Wawa Skittletits

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Thank you for the comparison. Considering my needs it was going to be a compressor all the way. Small size, automatic function, performance, and duty cycle were my deciding factors when I purchased my VIAIR 400P. My tires aren't OE sized but are still only 245/65 17's so there are no issues there because it was designed to handle up to a 35x12. With the exception of my snatch strap I always prefer to have something more HD than my needs.
 

MOAK

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It is a very good comparison. For us though it is all about stowage. I considered co2 years ago but three major things kept me from switching, size, weight, and the remote possibility of running out of co2. On a typical journey we have to air up 15 or 20 times during the 6,7,or 8 weeks we are out. ( A friend I wheel with on occasion has run out of co2 on two occasions.) I'm liking the portability of the Viar 400p and it is plenty fast airing up my 285s.
 

MarkW

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Great comparison. I have been running a PowerTank for a little over 7 years now and been very happy with it. The two downsides is when it runs out it's out, though I have never had that happen with many numerous week long wheeling trips. The second is finding a good convenient place to get it filled. For a while they only place that I could get to when open to fill it was a dive shop and he could never get more than 5 lbs in my 10 lbs tank. I would like to note though they can be stored on their side as well as on the outside of the vehicle. They must be upright when being used though. I have stored mine on my Gobi rack for years and the past year or so on the ladder where it is now upright and I don't have to remove it to use it. Ultimately, though I have not researched to see if I have the room, I would like to add a York A/C compressor to my truck connected to a tank. Have had a few friends running this setup and you get a lot of CFM and duty cycle is not an issue. I have seen both running air tools for extended periods with no issues or lag.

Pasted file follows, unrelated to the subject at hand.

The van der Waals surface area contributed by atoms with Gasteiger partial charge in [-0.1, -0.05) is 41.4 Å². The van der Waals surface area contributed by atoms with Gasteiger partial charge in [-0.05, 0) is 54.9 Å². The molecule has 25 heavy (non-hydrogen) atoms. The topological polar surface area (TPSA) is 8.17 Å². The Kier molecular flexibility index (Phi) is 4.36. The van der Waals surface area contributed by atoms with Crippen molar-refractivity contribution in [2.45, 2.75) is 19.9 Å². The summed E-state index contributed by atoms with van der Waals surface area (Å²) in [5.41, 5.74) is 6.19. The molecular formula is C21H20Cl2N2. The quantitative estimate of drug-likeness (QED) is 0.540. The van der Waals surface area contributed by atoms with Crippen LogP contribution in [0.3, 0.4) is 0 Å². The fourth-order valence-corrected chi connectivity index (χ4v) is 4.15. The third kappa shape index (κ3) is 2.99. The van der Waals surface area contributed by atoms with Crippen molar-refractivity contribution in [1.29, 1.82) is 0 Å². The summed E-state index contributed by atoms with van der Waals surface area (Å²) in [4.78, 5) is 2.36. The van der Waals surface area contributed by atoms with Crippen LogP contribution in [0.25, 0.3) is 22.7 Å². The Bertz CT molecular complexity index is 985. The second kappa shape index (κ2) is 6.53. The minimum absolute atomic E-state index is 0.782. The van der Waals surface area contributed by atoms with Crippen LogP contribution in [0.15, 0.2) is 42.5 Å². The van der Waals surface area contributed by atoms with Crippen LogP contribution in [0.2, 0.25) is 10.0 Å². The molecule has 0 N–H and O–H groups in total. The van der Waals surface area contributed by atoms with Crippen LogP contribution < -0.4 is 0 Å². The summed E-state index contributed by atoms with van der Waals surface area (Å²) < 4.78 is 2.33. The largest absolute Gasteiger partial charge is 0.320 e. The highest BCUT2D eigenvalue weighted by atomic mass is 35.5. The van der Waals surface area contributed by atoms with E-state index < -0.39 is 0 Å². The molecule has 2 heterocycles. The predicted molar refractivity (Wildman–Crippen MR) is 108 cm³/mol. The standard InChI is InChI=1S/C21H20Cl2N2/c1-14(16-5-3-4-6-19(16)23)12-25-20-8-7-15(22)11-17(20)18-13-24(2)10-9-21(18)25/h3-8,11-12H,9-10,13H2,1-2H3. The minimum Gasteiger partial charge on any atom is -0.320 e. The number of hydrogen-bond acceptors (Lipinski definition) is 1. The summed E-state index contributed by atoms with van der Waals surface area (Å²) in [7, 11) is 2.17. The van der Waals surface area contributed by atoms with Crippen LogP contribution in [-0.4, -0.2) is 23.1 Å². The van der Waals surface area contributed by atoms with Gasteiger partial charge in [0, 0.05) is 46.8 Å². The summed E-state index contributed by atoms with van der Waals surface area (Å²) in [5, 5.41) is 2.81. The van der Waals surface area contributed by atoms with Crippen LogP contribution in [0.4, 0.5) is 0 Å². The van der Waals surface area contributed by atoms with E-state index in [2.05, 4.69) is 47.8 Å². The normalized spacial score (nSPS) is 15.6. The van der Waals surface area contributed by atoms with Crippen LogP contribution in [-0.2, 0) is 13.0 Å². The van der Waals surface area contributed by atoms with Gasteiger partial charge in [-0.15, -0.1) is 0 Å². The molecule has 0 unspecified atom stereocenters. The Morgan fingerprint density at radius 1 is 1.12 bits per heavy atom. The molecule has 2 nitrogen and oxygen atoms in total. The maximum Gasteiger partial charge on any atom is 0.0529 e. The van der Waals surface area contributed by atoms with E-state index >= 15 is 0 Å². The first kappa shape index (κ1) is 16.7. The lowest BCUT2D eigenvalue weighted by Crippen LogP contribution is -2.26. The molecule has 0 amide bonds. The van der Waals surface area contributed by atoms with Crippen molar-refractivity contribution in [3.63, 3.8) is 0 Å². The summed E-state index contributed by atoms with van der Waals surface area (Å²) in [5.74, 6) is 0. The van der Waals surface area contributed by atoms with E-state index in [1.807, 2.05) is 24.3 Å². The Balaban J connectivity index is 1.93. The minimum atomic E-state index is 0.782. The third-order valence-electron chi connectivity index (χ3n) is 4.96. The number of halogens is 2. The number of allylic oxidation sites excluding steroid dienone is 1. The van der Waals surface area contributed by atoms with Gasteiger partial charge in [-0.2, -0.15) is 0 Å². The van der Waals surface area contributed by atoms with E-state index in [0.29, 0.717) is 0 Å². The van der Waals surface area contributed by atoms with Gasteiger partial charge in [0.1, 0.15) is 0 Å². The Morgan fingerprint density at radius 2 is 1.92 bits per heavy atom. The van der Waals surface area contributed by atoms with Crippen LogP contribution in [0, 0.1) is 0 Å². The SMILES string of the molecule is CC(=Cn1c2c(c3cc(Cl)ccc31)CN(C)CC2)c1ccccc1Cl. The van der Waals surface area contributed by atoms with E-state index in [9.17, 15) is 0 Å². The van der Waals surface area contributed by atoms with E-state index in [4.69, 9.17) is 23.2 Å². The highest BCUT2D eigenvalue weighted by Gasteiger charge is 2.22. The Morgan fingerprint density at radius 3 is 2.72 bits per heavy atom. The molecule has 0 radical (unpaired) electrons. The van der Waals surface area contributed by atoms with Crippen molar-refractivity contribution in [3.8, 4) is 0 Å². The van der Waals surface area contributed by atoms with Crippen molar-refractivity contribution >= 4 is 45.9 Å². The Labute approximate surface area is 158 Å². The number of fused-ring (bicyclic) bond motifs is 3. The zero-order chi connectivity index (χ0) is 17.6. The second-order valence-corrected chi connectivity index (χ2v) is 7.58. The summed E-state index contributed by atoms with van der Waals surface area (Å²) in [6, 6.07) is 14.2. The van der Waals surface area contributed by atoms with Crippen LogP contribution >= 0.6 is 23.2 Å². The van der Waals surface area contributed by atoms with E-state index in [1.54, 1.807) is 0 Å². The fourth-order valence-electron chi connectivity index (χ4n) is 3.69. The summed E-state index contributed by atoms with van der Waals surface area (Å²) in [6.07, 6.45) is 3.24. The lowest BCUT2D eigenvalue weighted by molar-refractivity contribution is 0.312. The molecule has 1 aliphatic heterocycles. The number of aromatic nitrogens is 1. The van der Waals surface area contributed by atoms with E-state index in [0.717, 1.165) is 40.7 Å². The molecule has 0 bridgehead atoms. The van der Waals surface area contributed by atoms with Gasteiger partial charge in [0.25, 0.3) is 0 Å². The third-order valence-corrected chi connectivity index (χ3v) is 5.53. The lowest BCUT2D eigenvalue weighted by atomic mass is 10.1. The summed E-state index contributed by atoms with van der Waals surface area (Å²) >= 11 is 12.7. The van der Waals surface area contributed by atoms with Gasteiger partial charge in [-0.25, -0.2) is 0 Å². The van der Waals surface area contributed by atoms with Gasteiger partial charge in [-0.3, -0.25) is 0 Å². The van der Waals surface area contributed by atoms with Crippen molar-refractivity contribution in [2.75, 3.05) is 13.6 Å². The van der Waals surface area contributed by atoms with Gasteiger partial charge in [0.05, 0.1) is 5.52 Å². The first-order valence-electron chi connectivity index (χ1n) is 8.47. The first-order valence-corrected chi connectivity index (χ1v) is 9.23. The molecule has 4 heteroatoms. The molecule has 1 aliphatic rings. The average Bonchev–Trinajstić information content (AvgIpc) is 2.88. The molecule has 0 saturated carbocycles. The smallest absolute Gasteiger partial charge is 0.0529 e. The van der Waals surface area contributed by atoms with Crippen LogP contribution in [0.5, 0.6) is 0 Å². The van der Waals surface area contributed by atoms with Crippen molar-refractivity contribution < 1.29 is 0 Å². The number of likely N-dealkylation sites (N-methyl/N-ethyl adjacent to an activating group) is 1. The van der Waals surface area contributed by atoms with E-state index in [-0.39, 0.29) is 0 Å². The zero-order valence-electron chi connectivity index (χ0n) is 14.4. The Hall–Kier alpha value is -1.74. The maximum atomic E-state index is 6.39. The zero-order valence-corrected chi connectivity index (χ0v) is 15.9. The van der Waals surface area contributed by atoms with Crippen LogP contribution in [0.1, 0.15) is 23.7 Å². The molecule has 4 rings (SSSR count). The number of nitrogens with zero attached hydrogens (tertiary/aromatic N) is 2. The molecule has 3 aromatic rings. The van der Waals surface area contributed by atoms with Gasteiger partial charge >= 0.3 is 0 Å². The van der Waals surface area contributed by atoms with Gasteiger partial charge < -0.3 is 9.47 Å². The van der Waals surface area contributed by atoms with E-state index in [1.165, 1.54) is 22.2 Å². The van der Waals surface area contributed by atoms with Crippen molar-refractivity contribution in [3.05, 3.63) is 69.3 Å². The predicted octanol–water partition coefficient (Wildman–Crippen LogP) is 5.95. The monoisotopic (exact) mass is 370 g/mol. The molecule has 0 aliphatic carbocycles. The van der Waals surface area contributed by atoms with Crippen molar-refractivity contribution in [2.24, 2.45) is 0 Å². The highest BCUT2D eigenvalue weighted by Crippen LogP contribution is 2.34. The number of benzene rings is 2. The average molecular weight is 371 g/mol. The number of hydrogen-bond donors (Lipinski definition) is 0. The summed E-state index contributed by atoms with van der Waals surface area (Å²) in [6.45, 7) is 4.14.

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AlysonH

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Nice write up Brenton.

I have both a compressor and a powertank. Every time I pull out the tank to inflate my tires I seem to make new friends... It also costs me about $25 to refill and I go to a soda carbonation shop in Santa Clara and I get back my same tank.
 

VCeXpedition

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@Disco2Guy, good write-up. I also have both, just upgraded my compressor to a 12V Puma with 1.5 gal tank and mounted it inside. The electrical hookup was quite complicated to meet the power demands of the compressor, but I just did a dry run tonight and with my hoses connected to all 4 tires at the same time, I could go from 18 psi to 44 psi in 12 minutes on 285/75-16 tires.
My co2 is in the middle of my car and is easy to get to, but because of the reasons you mentioned, co2's affinity for rubber and the inconvenience of refilling, the compressor is my go-to with the co2 as a back-up.
If you're around southern California, south bay, Tym's is the only place I've found that's reasonable, quick and you always get your own tank back.
Dan.